After plopping the mush into a dish that may or may not have been the correct size, I topped it with Mexican cheese. As my trust in the career backup-turned-head honcho waned, I called an audible and only put about half the package of cheese on top instead of the whole bag as instructed. I did the same for the small jar of black olives. Still, I feel both were excessive. I also added fresh tomatoes on top because they were mentioned in the instructions (but not listed in the ingredients).

And with the addition of those last few tomato chunks, that was it. No taco sauce. Not a shred of lettuce nor a hint of pickled jalapeno or refried beans. I looked like it was the two-minute offense of taco dips…just throwing it out there and praying for the best. I put it in the fridge, hoping that solidifying the creamy bottom layer would salvage this simplistic slurry. Was this a dip truly befitting of only the fourth human being to ever win a Super Bowl as both a player and as a head coach? I wanted to believe it was, but I had some serious concerns.

As I waited to reap the fruits of approximately 4-7 minutes of my labor and I looked at Pederson’s page of the cookbook a little more, I was reminded that this by-the-book recipe was not the culinary creation of the head coach and chosen leader of a respected pro football franchise. Rather, this was the product of Doug Pederson the player. There’s a big difference between those two identities, and it showed when I finally tried Pederson’s taco dip.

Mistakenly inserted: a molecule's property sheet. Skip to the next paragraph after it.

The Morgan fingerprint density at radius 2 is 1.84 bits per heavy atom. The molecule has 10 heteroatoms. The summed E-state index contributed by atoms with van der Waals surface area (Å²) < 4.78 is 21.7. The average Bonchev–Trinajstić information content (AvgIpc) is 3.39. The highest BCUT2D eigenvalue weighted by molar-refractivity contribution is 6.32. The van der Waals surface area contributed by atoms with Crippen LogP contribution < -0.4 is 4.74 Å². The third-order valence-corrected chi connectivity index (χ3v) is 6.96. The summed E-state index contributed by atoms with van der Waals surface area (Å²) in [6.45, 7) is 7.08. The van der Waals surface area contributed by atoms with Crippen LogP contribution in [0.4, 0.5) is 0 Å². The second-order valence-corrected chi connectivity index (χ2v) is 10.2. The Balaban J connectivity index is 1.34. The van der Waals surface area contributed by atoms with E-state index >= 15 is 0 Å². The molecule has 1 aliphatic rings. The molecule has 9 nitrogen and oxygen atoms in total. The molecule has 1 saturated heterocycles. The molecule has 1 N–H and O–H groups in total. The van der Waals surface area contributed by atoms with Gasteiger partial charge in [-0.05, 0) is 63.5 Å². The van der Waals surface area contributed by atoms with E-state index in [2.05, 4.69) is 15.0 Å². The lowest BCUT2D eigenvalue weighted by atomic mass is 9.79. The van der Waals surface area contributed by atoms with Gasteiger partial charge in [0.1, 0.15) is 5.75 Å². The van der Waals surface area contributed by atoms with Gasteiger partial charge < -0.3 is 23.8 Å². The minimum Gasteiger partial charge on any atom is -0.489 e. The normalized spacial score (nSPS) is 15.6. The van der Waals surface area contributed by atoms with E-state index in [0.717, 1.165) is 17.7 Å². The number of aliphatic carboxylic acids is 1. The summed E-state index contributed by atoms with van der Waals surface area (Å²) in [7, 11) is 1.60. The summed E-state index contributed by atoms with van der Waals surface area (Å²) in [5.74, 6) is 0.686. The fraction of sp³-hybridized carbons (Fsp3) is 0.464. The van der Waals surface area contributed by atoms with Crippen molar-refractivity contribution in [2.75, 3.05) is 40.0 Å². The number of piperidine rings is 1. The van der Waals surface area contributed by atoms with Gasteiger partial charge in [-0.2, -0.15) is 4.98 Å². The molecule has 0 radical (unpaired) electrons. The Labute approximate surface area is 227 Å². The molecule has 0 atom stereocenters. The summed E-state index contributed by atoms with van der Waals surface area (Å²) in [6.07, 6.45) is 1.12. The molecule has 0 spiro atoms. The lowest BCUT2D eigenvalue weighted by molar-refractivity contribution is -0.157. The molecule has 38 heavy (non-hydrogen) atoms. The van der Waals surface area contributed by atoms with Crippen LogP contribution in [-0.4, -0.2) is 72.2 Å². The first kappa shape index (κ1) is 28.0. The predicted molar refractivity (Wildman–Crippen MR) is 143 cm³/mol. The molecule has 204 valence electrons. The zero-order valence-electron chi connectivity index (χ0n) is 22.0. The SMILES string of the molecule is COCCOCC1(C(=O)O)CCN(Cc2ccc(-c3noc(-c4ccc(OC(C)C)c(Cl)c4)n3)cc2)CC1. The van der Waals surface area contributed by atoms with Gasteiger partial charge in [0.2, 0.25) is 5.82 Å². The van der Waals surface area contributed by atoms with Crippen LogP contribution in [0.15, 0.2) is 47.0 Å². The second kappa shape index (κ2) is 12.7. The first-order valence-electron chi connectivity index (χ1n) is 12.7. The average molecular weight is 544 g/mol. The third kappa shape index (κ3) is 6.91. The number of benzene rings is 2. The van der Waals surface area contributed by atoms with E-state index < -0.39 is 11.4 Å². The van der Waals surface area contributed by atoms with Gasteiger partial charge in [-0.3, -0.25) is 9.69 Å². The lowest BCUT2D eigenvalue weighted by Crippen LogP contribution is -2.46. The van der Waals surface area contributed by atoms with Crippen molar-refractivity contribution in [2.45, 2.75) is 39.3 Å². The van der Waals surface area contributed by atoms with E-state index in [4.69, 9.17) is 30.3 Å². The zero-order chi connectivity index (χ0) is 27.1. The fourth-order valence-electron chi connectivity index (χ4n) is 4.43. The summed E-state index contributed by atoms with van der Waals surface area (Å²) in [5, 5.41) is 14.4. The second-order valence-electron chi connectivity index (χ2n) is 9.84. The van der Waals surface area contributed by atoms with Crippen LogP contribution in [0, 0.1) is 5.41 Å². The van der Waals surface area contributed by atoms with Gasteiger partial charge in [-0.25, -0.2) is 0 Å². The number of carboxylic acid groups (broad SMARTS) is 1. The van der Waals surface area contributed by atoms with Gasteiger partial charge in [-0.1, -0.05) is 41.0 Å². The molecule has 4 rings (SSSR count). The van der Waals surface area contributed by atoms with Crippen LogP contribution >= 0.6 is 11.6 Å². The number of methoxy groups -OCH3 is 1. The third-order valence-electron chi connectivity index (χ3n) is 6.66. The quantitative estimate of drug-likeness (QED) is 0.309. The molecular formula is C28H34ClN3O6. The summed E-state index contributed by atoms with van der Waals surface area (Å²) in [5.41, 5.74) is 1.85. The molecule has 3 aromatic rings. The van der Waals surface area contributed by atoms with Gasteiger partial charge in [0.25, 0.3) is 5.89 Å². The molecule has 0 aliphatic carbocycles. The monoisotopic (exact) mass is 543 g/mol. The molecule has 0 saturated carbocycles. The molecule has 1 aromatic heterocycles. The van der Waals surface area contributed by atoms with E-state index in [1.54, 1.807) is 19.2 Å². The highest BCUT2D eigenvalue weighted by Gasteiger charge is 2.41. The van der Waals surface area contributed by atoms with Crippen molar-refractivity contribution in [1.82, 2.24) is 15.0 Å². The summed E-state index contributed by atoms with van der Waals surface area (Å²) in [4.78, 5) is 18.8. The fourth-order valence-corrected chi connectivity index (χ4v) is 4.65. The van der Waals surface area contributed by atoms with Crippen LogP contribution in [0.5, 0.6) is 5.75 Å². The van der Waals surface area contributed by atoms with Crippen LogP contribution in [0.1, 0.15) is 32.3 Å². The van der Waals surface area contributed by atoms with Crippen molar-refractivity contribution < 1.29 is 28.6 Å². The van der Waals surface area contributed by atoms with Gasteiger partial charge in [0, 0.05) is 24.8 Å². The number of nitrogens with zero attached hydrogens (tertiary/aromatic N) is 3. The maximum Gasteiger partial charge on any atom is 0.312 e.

This was not the sort of taco dip you’d stay up late all week game-planning and tinkering with before a weekend gathering. Crafted by a career backup quarterback from a small college whose most impressive achievement, frankly, was his longevity in the league and his ability to wait in the wings behind a Hall Of Fame talents, this taco dip was never supposed to be the star. It’s meant to quietly loom on the sidelines of the game day spread and do the little things if called upon. And when looking at it through that lens, I found it to be a perfectly fine taco dip. It’s not a dish you’d build your tailgate around, but if you’re low on time or ingredients or just have no better options, it can be inserted into the mix with no worries about it ruining everything.

In the same way Pederson fed Favre plays from the bench, held kicks, and took some garbage time snaps when games were out of hand, the career backup’s taco dip recipe does the little things at an acceptable replacement level. It’s efficient. It’s decent. It eschews greatness and grandeur in favor of function. At the end of the day, it’s a perfectly fine complementary option that’s destined to stoically stand beside a flashier, more memorable dish. And sometimes, like in the case of Doug Pederson’s playing days and in the instance of the taco dip recipe he offered up near the end of his Packers career, that’s good enough.